Most of us can think back to our school days and recall a time when actual grades really mattered. And while getting an A wasn't always in the cards, generally speaking, anything below a B was considered not that great in the grand scheme of academics.
But new research from TD Ameritrade shows that the bulk of Americans are doing poorly on the retirement savings front. In a survey of adults aged 40 to 79, most give themselves a C or lower on the progress they've made building their nest eggs.
These harsh grades aren't surprising given that the same survey found that 32% of Americans in their 40s through 70s have less than $50,000 socked away for the future. And only 10% have amassed $1 million or more in savings.
If your financial efforts barely get a passing grade, it's time to ramp up your savings. Otherwise, you might really be in for a financial shock when your career comes to a close and the paycheck that comes with it disappears.
You need a healthy nest egg to retire
Some workers neglect their savings because their income is eaten up by near-term bills, like paying the mortgage or putting food on the table. For others, that lack of savings stems from an overreliance on Social Security. Those benefits will replace about 40% of the average worker's preretirement earnings, but most seniors need a good 70% to 80% of their former income to maintain a reasonably comfortable lifestyle. The difference, therefore, must come from personal savings.
If you're just around 40 with under $50,000 in your IRA or 401(k), the situation isn't all that dire, since you still have several decades of work ahead of you to catch up. In fact, if you were to start socking away $500 a month in either account and continue doing so for the next 25 years, you'd wind up with roughly an additional $380,000 if your retirement plan generates an average annual 7% return during that time, which is a few percentage points below the stock market's historical average.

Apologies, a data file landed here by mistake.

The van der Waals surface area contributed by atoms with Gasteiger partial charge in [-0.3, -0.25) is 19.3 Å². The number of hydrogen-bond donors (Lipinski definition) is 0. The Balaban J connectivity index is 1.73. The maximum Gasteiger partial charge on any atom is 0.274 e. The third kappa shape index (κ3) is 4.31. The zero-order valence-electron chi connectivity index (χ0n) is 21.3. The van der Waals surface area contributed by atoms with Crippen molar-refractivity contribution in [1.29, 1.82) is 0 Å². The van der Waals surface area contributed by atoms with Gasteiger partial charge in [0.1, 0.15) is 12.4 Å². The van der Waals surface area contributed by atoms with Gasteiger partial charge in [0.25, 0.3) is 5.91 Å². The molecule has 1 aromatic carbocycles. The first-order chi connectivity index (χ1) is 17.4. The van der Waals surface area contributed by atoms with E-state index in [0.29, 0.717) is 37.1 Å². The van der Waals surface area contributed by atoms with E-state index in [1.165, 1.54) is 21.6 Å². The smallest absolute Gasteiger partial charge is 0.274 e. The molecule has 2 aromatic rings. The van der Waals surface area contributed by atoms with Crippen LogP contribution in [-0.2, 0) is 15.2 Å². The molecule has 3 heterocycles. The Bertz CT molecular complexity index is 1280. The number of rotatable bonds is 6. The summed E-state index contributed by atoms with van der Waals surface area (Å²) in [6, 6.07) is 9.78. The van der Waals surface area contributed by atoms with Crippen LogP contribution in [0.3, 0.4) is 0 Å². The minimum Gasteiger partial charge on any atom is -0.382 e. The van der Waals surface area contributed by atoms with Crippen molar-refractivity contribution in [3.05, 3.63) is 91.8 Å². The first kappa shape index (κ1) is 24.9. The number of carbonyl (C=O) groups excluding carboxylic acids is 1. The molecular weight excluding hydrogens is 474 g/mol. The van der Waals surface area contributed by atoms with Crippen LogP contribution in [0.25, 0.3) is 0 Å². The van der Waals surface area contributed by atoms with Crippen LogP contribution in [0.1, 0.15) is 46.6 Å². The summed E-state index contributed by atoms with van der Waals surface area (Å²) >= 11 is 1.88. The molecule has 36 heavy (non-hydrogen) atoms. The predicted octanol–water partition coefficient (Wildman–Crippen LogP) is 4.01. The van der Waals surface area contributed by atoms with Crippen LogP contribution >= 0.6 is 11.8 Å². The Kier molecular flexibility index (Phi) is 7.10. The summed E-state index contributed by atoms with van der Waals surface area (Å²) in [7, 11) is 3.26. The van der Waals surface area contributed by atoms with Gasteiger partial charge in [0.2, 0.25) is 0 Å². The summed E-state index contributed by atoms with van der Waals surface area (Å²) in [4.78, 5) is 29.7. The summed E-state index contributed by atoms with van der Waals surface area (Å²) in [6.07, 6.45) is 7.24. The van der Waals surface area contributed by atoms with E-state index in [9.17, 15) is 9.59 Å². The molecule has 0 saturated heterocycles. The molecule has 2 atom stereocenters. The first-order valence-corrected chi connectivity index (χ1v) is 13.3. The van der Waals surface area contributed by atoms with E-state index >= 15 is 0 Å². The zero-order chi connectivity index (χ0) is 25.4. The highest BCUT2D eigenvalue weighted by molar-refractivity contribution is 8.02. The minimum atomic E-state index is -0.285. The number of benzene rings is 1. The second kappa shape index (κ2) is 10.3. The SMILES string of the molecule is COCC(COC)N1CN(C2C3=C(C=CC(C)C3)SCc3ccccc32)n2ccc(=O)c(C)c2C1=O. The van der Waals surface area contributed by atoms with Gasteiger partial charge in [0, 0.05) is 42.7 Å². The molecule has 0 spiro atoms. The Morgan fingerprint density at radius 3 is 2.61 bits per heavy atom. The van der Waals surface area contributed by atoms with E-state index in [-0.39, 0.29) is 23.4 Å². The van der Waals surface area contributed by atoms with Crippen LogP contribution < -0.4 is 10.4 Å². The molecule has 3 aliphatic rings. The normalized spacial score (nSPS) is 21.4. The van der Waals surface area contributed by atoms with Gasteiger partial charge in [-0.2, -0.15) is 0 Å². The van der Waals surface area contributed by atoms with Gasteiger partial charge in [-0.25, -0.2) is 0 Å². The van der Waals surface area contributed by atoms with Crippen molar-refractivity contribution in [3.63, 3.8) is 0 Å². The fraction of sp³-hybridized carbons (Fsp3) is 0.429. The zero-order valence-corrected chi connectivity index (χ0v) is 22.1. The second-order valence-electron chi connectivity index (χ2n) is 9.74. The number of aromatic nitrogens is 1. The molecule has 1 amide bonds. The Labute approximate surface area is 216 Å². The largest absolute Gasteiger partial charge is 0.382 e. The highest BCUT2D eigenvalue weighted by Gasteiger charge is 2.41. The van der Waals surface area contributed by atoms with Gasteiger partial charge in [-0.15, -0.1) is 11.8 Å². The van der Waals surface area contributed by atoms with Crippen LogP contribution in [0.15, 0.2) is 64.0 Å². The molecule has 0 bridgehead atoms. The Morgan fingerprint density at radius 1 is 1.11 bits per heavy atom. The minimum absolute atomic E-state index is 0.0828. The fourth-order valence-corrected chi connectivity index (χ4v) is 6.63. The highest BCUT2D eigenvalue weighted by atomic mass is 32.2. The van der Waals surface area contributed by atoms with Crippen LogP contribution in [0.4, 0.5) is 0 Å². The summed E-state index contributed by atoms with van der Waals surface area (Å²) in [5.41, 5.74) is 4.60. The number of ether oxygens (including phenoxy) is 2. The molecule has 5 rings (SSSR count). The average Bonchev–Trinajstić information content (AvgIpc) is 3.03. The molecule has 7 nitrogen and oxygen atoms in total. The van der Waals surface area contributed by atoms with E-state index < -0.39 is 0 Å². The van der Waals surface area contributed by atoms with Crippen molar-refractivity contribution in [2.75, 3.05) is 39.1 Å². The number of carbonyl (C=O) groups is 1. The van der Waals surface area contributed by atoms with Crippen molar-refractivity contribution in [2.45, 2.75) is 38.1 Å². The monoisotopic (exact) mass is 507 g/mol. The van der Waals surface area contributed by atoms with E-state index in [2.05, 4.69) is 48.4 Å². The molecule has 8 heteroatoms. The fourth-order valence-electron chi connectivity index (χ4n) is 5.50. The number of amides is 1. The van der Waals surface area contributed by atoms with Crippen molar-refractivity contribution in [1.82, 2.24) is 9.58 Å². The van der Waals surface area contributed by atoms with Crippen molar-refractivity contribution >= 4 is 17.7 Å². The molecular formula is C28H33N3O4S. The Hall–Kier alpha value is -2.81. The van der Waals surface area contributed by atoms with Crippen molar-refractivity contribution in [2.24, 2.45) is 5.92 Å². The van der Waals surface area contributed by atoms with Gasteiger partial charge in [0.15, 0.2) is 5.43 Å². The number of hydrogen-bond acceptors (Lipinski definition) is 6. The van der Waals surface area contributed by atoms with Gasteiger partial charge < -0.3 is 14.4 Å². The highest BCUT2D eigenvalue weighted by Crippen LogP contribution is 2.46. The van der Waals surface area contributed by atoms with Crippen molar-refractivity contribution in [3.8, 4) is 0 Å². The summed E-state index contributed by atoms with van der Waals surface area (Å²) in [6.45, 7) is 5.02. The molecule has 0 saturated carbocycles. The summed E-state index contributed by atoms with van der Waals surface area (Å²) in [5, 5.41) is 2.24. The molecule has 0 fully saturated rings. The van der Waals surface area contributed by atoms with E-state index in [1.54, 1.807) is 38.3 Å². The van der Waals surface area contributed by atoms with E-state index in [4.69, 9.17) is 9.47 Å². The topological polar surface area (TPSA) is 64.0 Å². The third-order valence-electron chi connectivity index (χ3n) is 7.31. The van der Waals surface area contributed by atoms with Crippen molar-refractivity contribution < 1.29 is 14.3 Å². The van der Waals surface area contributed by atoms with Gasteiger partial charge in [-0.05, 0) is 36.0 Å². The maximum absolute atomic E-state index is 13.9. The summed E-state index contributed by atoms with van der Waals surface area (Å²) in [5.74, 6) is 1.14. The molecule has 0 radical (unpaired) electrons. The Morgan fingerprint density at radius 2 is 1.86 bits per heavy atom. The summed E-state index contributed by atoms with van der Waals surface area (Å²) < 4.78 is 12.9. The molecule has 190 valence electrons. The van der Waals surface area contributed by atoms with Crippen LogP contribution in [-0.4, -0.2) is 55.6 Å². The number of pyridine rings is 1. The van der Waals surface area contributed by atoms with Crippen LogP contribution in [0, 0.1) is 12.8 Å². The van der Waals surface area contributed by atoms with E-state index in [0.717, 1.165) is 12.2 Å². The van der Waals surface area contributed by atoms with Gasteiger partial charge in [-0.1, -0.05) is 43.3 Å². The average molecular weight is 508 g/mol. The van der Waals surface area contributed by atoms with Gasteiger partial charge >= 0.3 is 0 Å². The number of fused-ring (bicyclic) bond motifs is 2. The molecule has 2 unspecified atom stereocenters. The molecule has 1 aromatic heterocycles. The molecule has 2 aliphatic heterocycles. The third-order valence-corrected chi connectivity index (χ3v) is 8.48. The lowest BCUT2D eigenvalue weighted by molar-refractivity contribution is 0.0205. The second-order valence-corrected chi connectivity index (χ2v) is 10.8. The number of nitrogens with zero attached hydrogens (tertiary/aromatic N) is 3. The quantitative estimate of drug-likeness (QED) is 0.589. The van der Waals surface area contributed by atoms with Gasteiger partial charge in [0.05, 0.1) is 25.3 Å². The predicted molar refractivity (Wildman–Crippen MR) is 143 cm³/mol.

If you're older, however, you'll need to do better, and that could mean making serious lifestyle changes to free up more cash, like downsizing your living space or going from a two-car household to sharing a single vehicle. It could also mean having to get a second job to eke out money for savings. But if you don't make that effort today, you're likely to struggle down the line.
Imagine you're 57 years old and expect to retire in 10 years. If you're sitting on less than $50,000 in retirement savings and only manage to save $500 a month for the next 10 years, you'll add just $83,000 to your nest egg, even when we apply the 7% return used earlier. But if you manage to sock away $1,000 a month instead, you'll add around $166,000. Max out a 401(k) for 10 years at today's $26,000 limit for older workers, and you'll be sitting on close to $360,000 in addition to whatever amount you started out with (again, assuming that 7% return is at play).
Improve your retirement readiness grade
The more financially prepared you are going into retirement, the happier you're likely to be during your senior years. If you're among the more than 50% of Americans whose savings are only worthy of a C grade or lower, a modest effort on your part could help you land in solid A territory by the time your stint in the workforce ends.